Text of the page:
However, it gets a little more complicated than the 10% average. Some types of foods take much more energy for our bodies to process, and some much less. Simple sugars and fats are easy work for our tums, and only 3% of their calories are used up in digestion.

Proteins are much harder – around 30%. And complex carbohydrates lose about 20% in digestion – that’s double the 10% average.

Basic Nutrition of a Banana

Now let’s go back to our 100g banana which has 95 calories – ripe or unripe.

A breakdown of its food types reveals:

  • 0.3% fat
  • 2.6% fibre
  • 1.0% protein
  • 22.1% carbohydrates

All fat contains 9 calories per gram, all protein contains 4 calories per gram and all carbohydrates contain 4 calories per gram. Fibre does not contain digestable calories.

We can now break down where the calories in the banana are coming from:

  • 0.3% fat x 100g x 9 calories per gram = 2.7 calories
  • 1% protein x 100g x 4 calories per gram = 4 calories
  • 22.1% carbohydrates x 100g x 4 calories per gram = 88.4 calories
  • Total 95 calories

As you can see, nearly all the calories in our 100g banana come from carbohydrates.

A Closer Look at The Banana’s Carbs

A fairly ripe banana.

In an unripe (green) banana most of those carbohydrates will be starch, and in a ripe banana most will have turned to sugar. In fact, in a fully ripe banana 91% of the carbohydrates will have become simple sugars.

As for an unripe banana – we must assume it is still edible, otherwise the comparison is meaningless. So let’s say the banana isn’t fully green, but has ripened so that it is just about palatable to eat. I would estimate around 25% of the carbohydrates will have turned into a simple sugar at this point.

So the two comparables are the unripe banana with 25% of its carbohydrates being simple sugars, and the fully ripe banana with 91% of its carbohydrates turned into simple sugars.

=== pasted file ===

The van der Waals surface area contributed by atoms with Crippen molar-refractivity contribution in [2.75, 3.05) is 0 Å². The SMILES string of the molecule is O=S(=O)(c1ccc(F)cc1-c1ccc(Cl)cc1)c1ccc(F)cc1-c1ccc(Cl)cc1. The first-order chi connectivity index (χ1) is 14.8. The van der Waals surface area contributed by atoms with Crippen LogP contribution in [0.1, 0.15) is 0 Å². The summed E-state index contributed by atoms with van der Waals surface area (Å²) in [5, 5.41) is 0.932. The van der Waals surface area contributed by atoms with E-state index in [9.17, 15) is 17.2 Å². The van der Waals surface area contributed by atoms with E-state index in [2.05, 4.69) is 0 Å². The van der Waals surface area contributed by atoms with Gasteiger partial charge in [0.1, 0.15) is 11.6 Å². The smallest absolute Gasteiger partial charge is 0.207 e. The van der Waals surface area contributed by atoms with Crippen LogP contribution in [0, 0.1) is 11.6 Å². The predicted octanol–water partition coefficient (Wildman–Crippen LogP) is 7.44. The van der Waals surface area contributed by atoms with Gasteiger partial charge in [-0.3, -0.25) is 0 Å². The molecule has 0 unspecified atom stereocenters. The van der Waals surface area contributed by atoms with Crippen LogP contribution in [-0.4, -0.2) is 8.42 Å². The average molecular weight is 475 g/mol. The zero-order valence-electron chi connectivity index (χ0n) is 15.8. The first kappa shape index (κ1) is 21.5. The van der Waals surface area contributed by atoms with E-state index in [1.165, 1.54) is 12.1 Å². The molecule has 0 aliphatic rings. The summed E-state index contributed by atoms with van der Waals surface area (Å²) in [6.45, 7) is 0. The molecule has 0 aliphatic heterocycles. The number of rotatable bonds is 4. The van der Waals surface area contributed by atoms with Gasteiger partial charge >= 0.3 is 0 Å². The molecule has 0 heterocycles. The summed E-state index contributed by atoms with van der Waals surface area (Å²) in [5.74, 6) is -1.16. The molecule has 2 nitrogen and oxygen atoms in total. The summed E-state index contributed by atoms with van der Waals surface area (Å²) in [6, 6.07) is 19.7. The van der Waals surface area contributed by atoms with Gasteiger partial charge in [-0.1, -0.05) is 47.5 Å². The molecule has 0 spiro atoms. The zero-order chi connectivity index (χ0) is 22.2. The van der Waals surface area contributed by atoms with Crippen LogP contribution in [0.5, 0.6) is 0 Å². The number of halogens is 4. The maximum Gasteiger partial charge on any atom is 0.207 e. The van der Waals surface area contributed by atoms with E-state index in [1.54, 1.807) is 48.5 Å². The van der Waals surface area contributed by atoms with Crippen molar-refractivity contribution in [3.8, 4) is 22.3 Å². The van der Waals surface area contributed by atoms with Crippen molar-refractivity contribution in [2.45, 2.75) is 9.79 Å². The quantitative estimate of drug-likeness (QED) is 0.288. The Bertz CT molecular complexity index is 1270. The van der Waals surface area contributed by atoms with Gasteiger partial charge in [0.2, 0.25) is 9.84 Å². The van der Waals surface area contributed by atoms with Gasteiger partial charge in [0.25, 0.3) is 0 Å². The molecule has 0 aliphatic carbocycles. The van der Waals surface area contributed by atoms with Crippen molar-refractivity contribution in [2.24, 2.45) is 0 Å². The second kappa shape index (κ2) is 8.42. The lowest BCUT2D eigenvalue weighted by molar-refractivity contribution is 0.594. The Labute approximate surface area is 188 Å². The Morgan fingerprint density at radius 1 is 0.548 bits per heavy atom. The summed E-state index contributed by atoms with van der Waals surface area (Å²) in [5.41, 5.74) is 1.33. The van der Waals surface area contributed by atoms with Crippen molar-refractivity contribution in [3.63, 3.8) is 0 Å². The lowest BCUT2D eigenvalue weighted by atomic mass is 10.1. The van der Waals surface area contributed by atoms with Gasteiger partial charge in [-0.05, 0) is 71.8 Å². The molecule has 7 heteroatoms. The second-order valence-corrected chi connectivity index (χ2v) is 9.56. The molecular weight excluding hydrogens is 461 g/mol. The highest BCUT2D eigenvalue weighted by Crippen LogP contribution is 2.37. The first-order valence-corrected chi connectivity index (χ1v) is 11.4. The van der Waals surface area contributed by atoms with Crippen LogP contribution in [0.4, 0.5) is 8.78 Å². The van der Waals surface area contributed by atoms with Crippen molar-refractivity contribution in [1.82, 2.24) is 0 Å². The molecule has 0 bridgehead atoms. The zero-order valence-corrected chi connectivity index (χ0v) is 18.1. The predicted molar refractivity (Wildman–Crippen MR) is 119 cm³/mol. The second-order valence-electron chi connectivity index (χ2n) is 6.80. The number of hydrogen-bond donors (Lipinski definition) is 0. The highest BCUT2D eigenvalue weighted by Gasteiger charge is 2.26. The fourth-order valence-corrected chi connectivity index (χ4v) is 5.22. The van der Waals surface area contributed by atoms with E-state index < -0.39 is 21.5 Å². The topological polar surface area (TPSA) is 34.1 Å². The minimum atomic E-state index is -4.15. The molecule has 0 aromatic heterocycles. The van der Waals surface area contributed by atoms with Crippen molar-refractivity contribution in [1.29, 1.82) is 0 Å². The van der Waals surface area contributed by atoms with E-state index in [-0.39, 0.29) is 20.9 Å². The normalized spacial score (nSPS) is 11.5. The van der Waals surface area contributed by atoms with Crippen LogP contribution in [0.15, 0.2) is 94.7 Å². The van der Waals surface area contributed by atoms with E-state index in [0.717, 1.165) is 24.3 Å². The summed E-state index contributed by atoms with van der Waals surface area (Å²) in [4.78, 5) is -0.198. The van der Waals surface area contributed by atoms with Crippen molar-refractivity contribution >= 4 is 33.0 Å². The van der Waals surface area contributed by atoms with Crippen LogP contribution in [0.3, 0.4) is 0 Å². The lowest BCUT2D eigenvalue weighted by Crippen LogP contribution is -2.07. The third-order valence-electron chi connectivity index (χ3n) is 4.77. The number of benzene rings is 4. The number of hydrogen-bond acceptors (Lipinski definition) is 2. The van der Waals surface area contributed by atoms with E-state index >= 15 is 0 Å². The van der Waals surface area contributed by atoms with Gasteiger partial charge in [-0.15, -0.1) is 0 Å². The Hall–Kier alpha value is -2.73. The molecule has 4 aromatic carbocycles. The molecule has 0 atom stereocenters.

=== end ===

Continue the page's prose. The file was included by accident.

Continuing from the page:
Nutrition of unripe banana:

  • 0.3% fat
  • 2.6% fibre
  • 1.0% protein
  • 22.1% carbohydrates (25% sugars)

Of which:

  • 16.6% complex carbohydrates
  • 5.5% simple carbohydrates (sugar)

Nutrition of ripe banana:

  • 0.3% fat
  • 2.6% fibre
  • 1.0% protein
  • 22.1% carbohydrates (91% sugars)

Of which:

  • 2% complex carbohydrates
  • 20.1% simple carbohydrates (sugars)

Applying TEF to Bananas

Now we can apply the thermic effect of food to both the ripe and unripe banana nutrition breakdown to see how many calories make it through digestion:

Thermic effect of food on an unripe banana:

  • 0.3% fat x 100g x 9 calories per gram x 97% TEF (thermic effect of food) = 2.6 calories
  • 1.0% protein x 100g x 4 calories per gram x 70% TEF = 2.8 calories
  • 16.6% complex carbohydrates  x 100g x 4 calories per gram x 80% TEF = 53.1 calories
  • 5.5% simple carbohydrates (sugar) x100g x 4 calories per gram x 97% TEF = 21.3 calories
  • Total 100g unripe banana calories after thermic effect of food = 79.8 calories

Thermic effect of food on a ripe banana:

  • 0.3% fat x 100g x 9 calories per gram x 97% TEF (thermic effect of food) = 2.6 calories
  • 1.0% protein  x 100g x 4 calories per gram x 70% TEF = 2.8 calories
  • 2% complex carbohydrates x 100g x 4 calories per gram x 80% TEF = 6.4 calories
  • 20.1% simple carbohydrates (sugars) x 100g x 4 calories per gram x 97% TEF = 78 calories
  • Total 100g ripe banana calories after thermic effect of food = 89.8 calories

It’s Bananas But it’s True!

Yes, whilst the ripe and the unripe banana contain exactly the same amount of calories, because of the way we process food, our bodies receive more calories from the ripe banana.

In the case of the medium 100g banana in this example 10 extra calories are received by our bodies after digestion from the ripe banana.

This example contains an extreme, and some estimates. The extreme is the fully ripe banana in the example. This would be very mushy and completely brown on the outside (not like my photo). In reality your ripe banana may actually have more like 75% sugars, rather than the fully ripe 91%.

The thermic effect of food is still being studied, so note that the percentages given for different food types are estimates – especially where the complex carbohydrates are concerned.

However, the principle still applies. In everyday living The Houston weight loss center estimates that your body receives an average between 5 and 10% more calories from a ripe banana than from an unripe one – even though they both contain the same amount of calories in their pre-eaten state.

Categorized as Nutrition